In 1890, while the Eastern Railway Line was being built, a member of the Volksraad introduced a petition from the Soutpansberg district requesting the construction of a branch line from Komatipoort to the rich farmlands of the north-eastern Transvaal.
This railway was to run along the Selati River and would also service the booming goldfields around the Murchison range, based at the towns of Leydsdorp and Gravelotte. The concession to build and operate this line was awarded to a French entrepreneur named Eugene Oppenheim.
He had secured the contract with the help of thousands of pounds of bribes that were paid to various members of the Volksraad in exchange for their support. After several months of haggling, it was agreed that Oppenheim and his investors would put up about one-quarter of the two-million-pound construction budget and the Transvaal government would put up the rest.
Work on the Selati Line began in 1892 and earthworks up to the Sabi River were completed by the middle of 1893. During this time, the Oppenheim consortium was busy with a number of fraudulent deals that made them huge profits at the expense of the Transvaal government.
Books were cooked, false expense claims were made and the company, based in Brussels, signed a bewildering series of agreements with subcontractors to obfuscate their financial mismanagement.
By 1895, however, the Selati scandal broke wide open when JS Smit (the government Railway Commissioner) began to investigate the whole controversial affair. Consequently, a series of legal suits and counter-suits were initiated by the Transvaal Government, the Oppenheim consortium, outraged shareholders and the Brussels authorities.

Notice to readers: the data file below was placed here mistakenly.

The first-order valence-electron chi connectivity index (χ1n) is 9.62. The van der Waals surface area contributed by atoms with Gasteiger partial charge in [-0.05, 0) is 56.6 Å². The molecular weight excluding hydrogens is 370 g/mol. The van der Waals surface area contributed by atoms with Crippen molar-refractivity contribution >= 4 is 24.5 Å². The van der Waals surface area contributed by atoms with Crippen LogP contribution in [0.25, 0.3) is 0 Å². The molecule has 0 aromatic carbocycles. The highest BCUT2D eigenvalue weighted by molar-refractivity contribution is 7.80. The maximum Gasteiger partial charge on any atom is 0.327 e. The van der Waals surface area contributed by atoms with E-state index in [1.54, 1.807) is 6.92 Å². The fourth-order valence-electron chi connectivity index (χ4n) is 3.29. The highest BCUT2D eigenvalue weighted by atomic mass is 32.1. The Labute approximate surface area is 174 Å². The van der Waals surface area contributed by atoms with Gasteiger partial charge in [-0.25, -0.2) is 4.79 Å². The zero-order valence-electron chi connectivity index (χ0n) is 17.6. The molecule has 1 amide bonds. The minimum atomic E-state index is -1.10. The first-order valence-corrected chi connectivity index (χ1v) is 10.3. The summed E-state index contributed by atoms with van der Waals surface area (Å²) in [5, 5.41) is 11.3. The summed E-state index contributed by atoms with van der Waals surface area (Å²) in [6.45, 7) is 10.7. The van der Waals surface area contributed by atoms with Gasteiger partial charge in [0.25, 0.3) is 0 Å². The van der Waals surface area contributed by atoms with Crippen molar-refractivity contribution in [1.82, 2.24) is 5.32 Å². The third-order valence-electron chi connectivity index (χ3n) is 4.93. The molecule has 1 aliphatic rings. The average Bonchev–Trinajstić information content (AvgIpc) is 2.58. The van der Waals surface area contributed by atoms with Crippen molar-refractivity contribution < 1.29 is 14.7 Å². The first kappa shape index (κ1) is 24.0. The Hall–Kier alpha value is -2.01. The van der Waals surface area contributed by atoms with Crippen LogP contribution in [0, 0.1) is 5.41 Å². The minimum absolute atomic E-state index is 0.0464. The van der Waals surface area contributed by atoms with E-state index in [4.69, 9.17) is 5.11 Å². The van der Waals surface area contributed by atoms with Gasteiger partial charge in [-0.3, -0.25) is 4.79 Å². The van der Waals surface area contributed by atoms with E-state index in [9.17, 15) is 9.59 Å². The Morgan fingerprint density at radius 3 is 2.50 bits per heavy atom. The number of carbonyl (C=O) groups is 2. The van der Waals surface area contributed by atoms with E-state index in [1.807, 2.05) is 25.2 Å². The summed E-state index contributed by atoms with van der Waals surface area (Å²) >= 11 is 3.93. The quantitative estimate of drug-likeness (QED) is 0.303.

As a result, work on the Selati line was abruptly halted. Sub-contractors and labourers were cut loose in the Bushveld with no pay and they indignantly downed their tools and left. Hundreds of construction implements and stocks of building material were thus abandoned in the veld and this impromptu stockpile layed undisturbed for the next ten years.
At the end of the whole Selati affair, the Transvaal government was left with 120 km of useless track that ended in the middle of nowhere. Over one million pounds had disappeared into the pockets of unscrupulous businessmen and just about every politician in the Transvaal was revealed as greedy and corrupt. The Oppenheim brothers were sentenced to three years in a Brussels prison, but no action was taken against any members of the Volksraad who were complicit in the fraud.
The Zuid-Afrikaanse Republiek became the laughing stock of the financial community and it was said that you couldn’t find a single honest man in the whole of the Transvaal. But the Selati Line did eventually prove it’s worth.
The Selati Line itself remained in regular use until the 1960s with as many as 250 trains a week shunting through the park. Obviously, many animals were taken out by the rolling stock and it was eventually decided to build a new line around the western edge of the reserve. The last train travelled through the reserve in September 1973.
Today, there are still several substantial relics of the railroad era standing in and around Skukuza rest camp. The Sabie railway bridge is clearly visible from the riverside promenade, often beautifully silhouetted against the bushveld sunrise, and then there’s the old Skukuza passenger halt, complete with an SA Railway Class 24 steam locomotive (#3638) that actually used to ply the Kruger route.
This is coupled to a wood-panelled lounge car that was released for use in 1929. There used to be two additional coaches, a dining car and kitchen car, but these were destroyed by a fire in 1995. Until recently, the carriages and platform were used as a restaurant but this facility is now dormant.By David Fleminger